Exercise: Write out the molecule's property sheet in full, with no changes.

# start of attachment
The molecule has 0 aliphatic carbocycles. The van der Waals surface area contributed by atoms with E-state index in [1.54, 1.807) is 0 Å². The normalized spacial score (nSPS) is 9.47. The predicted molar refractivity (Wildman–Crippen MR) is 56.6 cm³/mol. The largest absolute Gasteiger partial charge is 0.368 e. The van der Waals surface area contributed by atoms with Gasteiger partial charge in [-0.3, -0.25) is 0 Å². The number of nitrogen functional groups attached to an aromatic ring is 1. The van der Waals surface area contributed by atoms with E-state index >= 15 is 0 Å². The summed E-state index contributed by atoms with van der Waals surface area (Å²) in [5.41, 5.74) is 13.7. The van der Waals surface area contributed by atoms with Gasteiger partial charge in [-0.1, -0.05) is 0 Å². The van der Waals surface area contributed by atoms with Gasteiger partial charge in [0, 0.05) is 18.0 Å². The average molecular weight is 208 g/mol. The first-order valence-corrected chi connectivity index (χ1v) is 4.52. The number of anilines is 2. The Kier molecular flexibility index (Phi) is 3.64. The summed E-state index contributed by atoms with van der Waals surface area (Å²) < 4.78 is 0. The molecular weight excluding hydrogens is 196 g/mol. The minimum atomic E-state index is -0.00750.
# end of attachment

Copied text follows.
The molecule has 0 aliphatic carbocycles. The van der Waals surface area contributed by atoms with E-state index in [1.54, 1.807) is 0 Å². The normalized spacial score (nSPS) is 9.47. The predicted molar refractivity (Wildman–Crippen MR) is 56.6 cm³/mol. The largest absolute Gasteiger partial charge is 0.368 e. The van der Waals surface area contributed by atoms with Gasteiger partial charge in [-0.3, -0.25) is 0 Å². The number of nitrogen functional groups attached to an aromatic ring is 1. The van der Waals surface area contributed by atoms with E-state index >= 15 is 0 Å². The summed E-state index contributed by atoms with van der Waals surface area (Å²) in [5.41, 5.74) is 13.7. The van der Waals surface area contributed by atoms with Gasteiger partial charge in [-0.1, -0.05) is 0 Å². The van der Waals surface area contributed by atoms with Gasteiger partial charge in [0, 0.05) is 18.0 Å². The average molecular weight is 208 g/mol. The first-order valence-corrected chi connectivity index (χ1v) is 4.52. The number of anilines is 2. The Kier molecular flexibility index (Phi) is 3.64. The summed E-state index contributed by atoms with van der Waals surface area (Å²) < 4.78 is 0. The molecular weight excluding hydrogens is 196 g/mol. The minimum atomic E-state index is -0.00750.